Thursday, 3/29 – Have your semester project proposal approved by me. This means you should send your proposal to me well before this date, so you can begin work on the project upon approval.
Monday, 4/2-Thursday, 4/19 – Critical Background Presentations – for these you’ll present, in roughly 10-15 minutes, the background research you’re doing for your Research Paper and Semester Project. This should include examples of similar voices you’ve found, academic or popular analysis of the type of work you’re doing, and correspondence you’ve had with other people about the type of work you’re doing. We’ll talk more about this in class over the next few weeks, as you develop your respective Research Papers and Semester Projects.
Monday, 4/30 & Thursday, 5/3 – Finishing up with the blog
Monday, 5/7 & Thursday, 5/10 – INDIVIDUAL SEMESTER PROJECT SHOWCASE
Blog Post Assignments
Here are the guidelines for each student’s required contributions to the class blog:
- 10 responses to class reading, listening, and discussion – these can come from Bunk,On the Media, or other tangents we go on together
- One on a podcast of your choosing, sometime from 2/5-2/22
- 2 posts documenting your research/semester project work
- First during the week of 3/19-3/23
- Second during the week of 4/16-4/20
- 2 wild cards – These can come from your own independent research, extra responses to class discussions, or any class-related topic you get approved by me
- 20 responses/discussions w/other blog entries
Word counts should run roughly 250-300, but this isn’t a hard number. I’m looking for substantial interaction with the material. I encourage you to make posts as multimedia and interactive as possible, with links, sound/video, photos, or other media you see as relevant.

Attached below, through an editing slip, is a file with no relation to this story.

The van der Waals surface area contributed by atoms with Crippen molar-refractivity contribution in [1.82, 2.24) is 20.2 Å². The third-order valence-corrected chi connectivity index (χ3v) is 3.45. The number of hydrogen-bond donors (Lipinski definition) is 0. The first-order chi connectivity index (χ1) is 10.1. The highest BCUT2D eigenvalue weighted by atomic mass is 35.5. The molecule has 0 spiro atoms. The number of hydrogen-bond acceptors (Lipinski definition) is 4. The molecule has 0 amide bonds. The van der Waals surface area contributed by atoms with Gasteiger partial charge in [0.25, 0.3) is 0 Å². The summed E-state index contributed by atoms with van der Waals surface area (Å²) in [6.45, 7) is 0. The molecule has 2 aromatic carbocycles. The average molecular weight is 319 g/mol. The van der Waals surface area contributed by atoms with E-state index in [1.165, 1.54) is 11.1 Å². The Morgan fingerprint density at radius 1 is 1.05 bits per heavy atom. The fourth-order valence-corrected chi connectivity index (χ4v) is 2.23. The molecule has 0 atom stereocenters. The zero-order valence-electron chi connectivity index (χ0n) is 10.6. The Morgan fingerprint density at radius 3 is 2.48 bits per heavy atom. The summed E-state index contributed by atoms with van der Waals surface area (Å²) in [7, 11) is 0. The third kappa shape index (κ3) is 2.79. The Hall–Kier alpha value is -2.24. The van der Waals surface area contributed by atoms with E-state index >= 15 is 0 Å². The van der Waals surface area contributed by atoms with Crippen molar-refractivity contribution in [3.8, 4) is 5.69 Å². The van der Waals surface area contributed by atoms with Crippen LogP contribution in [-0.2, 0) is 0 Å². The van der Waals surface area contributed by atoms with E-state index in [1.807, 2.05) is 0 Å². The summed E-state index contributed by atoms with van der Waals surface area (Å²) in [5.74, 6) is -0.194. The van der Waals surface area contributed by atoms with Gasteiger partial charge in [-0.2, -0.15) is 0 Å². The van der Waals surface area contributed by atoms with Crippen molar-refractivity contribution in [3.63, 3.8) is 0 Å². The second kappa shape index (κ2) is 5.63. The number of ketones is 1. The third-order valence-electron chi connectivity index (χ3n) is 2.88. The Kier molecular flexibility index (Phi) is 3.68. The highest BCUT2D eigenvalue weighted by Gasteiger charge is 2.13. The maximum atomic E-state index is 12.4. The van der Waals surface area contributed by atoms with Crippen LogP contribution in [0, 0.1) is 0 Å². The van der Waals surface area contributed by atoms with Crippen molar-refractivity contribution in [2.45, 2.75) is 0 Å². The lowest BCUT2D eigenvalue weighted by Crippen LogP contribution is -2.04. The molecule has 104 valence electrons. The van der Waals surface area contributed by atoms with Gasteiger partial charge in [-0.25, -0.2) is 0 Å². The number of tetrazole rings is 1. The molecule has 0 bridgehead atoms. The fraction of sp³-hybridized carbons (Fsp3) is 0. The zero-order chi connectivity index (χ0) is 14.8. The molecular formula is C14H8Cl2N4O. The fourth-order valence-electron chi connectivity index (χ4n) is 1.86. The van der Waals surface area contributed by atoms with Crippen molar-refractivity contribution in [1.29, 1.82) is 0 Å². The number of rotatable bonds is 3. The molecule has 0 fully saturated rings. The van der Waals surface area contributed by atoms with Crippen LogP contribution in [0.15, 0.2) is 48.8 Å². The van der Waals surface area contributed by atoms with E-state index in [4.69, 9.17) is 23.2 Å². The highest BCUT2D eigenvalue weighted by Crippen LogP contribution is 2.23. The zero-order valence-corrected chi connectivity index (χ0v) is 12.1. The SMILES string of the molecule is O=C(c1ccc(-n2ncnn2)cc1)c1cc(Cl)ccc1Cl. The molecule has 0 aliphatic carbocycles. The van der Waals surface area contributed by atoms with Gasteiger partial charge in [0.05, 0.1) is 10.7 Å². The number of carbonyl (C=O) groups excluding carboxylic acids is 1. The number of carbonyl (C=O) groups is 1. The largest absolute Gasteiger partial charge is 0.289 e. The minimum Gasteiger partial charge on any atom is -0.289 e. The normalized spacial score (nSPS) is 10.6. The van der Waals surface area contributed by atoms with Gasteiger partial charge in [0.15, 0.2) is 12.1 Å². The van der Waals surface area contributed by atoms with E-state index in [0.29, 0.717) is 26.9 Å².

SPRING | 2018
THE RESEARCH PAPER
For this semester’s research, we’ll focus on issues related to issues covered in the subtitle to Kevin Young’s Bunk: hoaxes, humbug, plagiarists, phonies, post-facts, and fake news in our current digital media environment.
For this paper you should do the following things:
- Try to relate your topic in some way to any of the things we’ve talked about so far in class, especially something you don’t feel is covered sufficiently by mainstream media. Think especially about what has connected most strongly to you personally. I strongly encourage you to go through Young’s Bunk and On the Media and look at the class’s posts for ideas, thinking specifically about, from Young’s subtitle, media hoaxes, plagiarists, phonies, post-facts, and fake news.
- Explore through extensive research how your topic has been revealed or displayed through both mainstream and non-mainstream convergent media, making sure to thoroughly cover as many of the media forms as possible, i.e., print, audio, video, digital, and as many combinations thereof you can find.
- Document all of your sources, including all links, in either MLA or Chicago Style.
- Turn in your final draft in Print (paper) form, but have a digital copy prepared for possible archiving (I’ll explain this further in class).
Everyone in class will be responsible for both their individual research projects, which should be approximately 1,500-2,000 words, and a group assignment based on class discussions in April that finds some commonalities in the research each of you have done.
Thursday, 3/8 – Have your research topic approved by me.
Thursday, 3/29 – Have a working bibliography for your research paper prepared for class. You will sign up for a date in the three weeks afterward to give your critical background presentations for your research papers.
Monday, 4/2-Monday, 4/16 – Critical Background Presentations – for these you’ll present, in roughly 10-15 minutes, the background research you’re doing for your Research Paper and Semester Project. This should include examples of similar voices you’ve found, academic or popular analysis of the type of work you’re doing, and correspondence you’ve had with other people about the type of work you’re doing. We’ll talk more about this in class over the next few weeks, as you develop your respective Research Papers and Semester Projects.
Thursday, 4/26 – INDIVIDUAL RESEARCH PAPERS DUE
Monday, 4/30 & Thursday, 5/3 – Class conversation and conceptualization of the collective element.